A dental abutment is an integral part of the dental implant, one of the most reliable and sought-after forms of tooth replacement. While there are other ways to replace missing teeth, from bridges to dentures, either partial or full, many find that dental implants provide the most durable and tooth-like replacements to fill the gaps in their previously full smiles.
What is a dental abutment?
In many ways, the dental abutment is the unsung hero of the dental implant, serving as the necessary connector between the implant fixture – the small post that is surgically embedded into the jawbone, remaining hidden below the gumline – and the implant crown, which is the prosthetic tooth that operates alongside one’s existing teeth.
Composed of titanium, zirconium, or some other metal or alloy, the abutment is not just a simple connector, either. It can also be used to help heal and shape the soft tissues of the gums following the first oral surgery in which the implant fixture is installed and merged with the jawbone. This is what is known as a healing abutment.
Typically, dental implants are installed in a three-stage process whereby the implant fixture is installed first and the gums are then stitched up and allowed to heal while the fixture embeds itself into the jawbone. This process is called osseointegration and is an extremely important step, as the implant fixture and its connection with the jaw is what provides the strength and durability of the dental implant. This stage of the process is essentially creating prosthetic roots, which will later allow for normal chewing and eating.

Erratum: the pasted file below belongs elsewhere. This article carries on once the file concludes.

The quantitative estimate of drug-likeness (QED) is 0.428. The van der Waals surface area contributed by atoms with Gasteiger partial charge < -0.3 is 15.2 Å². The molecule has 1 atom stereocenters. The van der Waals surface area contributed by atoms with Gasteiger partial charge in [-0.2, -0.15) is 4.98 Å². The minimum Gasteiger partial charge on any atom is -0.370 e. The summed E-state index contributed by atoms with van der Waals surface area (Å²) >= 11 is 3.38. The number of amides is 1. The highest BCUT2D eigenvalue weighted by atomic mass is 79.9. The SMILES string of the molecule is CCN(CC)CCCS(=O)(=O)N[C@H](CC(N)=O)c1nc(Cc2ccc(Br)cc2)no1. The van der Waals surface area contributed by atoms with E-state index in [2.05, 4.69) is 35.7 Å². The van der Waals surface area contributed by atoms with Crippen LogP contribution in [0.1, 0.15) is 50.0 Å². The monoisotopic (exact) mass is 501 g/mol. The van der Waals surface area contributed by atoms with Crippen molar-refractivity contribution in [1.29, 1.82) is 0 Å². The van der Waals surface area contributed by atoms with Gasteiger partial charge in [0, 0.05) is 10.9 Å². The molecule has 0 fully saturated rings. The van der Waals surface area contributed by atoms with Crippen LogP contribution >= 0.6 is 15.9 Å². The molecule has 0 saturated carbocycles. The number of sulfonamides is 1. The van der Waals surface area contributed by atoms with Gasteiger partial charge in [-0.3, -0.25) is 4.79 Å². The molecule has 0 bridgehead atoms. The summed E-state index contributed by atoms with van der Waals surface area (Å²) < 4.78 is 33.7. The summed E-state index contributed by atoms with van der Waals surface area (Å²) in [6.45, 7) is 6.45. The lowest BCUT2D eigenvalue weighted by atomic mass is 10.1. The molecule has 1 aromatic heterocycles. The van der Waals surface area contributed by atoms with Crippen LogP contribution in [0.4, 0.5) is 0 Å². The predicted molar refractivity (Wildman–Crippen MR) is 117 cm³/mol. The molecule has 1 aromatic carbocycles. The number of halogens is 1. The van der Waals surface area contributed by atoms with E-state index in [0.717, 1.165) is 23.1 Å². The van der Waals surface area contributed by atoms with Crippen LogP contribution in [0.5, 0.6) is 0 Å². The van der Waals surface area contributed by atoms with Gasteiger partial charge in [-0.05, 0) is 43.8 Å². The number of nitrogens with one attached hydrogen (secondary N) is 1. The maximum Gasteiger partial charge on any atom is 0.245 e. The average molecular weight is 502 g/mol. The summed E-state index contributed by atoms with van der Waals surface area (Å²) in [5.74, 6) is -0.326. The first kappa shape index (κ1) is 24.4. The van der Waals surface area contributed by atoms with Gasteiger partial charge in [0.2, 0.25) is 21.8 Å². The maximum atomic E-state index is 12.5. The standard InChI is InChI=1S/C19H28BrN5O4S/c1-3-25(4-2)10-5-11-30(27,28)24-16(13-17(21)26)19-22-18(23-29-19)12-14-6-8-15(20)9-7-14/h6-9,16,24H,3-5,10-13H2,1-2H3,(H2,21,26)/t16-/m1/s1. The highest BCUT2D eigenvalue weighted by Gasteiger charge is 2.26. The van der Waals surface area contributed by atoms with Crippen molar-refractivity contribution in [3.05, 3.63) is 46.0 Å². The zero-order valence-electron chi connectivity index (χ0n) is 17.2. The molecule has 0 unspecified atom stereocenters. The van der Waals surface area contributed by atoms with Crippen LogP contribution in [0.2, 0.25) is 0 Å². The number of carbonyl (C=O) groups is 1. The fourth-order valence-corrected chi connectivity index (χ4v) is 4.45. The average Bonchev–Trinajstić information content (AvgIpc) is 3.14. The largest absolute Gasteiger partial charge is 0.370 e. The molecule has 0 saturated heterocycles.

An abutment is installed during the second stage, in which the gums are opened back up and the abutment is attached to the implant fixture. This piece is what will effectively connect the prosthetic roots to the prosthetic tooth itself.
Healing abutments can be used directly following the implant fixture installation, however, to train the gums around a cuff shaped similarly to the prosthetic crown that will later be installed.
The benefits of healing abutments include fewer surgeries, less trauma to the gumline, healthier tissues, and a more custom look around the gumline. For these reasons, many opt to use a healing abutment when the implant fixture is installed.
For the most natural looking results, you might also opt to use a custom-made abutment, which your dentist can create using impressions of your mouth for a look that does not disrupt your natural gumline.
Installing the Implant Crown
It is not until the final stage that the implant crown itself is placed. At this time, the healing abutment will be removed and a permanent abutment installed in its place. The full process typically takes between six and eight months to complete.
The final decision to be made is regarding one’s preference surrounding the removability of the implant crown itself, as these can be made to be either permanent or removable. This decision should be made in close consultation with your dentist, who will be there to help you every step of the way.